This is part one of a two-part series looking at the media habits of modern consumers, according to their age. Here we profile people aged 35 and over - next time we'll investigate the younger generation of "Millenials".
Television no longer has a stranglehold on a device-empowered digital generation.
Breaking news: research shows 70 per cent of people can do two things at once. Shocked? I doubt it, and I'm guessing you're not frantically memorising this statistic as a dinner party conversation-starter. So why is this research considered so jaw-dropping when it relates to the 70 per cent of people who are using their mobile phones and tablets while watching television?
I'm more surprised it's only 70 per cent. What are those other people doing with their hands? It only takes one hand to drink a cup of tea and even if you throw in Scotch Finger biscuits, you can still check Instagram.
Some worry that browsing while watching TV allows producers to get away with bad content because people can distract themselves with the internet rather than turning off. But I don't worry about this because TV producers aren't stupid, and I'm inclined to bet all this ''second screening'' will have the opposite effect. Television now has serious competition on the couch and that will raise the bar (and value) for compelling content, not lower it.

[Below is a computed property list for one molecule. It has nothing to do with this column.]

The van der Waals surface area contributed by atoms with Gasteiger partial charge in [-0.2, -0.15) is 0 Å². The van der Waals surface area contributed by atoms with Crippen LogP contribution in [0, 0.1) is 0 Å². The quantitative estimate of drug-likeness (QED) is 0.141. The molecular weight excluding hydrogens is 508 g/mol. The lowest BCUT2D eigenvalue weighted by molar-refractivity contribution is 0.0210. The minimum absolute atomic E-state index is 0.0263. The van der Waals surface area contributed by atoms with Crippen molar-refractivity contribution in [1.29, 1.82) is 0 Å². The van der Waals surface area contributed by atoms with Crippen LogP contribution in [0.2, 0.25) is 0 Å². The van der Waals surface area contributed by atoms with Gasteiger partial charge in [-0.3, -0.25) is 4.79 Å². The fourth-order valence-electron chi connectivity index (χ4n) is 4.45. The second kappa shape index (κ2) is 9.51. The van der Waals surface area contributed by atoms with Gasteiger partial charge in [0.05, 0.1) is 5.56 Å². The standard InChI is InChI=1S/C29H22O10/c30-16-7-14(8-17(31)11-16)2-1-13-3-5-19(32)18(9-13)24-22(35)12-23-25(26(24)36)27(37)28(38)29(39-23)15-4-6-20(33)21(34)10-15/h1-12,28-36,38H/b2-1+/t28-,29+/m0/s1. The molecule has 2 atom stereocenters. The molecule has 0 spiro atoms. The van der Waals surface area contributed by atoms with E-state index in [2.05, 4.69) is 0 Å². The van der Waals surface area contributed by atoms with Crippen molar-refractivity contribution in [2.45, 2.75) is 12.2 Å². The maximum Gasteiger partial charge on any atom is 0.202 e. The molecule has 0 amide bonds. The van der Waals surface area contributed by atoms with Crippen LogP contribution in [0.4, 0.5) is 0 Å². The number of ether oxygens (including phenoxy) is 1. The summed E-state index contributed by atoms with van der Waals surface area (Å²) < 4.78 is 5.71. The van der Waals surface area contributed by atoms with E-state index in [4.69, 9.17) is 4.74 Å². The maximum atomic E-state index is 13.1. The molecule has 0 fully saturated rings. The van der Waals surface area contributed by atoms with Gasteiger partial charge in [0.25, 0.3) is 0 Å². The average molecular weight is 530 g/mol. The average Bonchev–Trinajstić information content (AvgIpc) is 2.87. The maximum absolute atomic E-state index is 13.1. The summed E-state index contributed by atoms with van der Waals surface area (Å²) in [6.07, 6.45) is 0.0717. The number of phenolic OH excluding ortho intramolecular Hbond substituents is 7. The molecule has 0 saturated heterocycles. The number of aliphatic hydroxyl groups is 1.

Whereas most adults passed signifitcant milestones before the internet invaded all aspects of daily life, young people today can barely, if at all, remember a time when it didn't exist.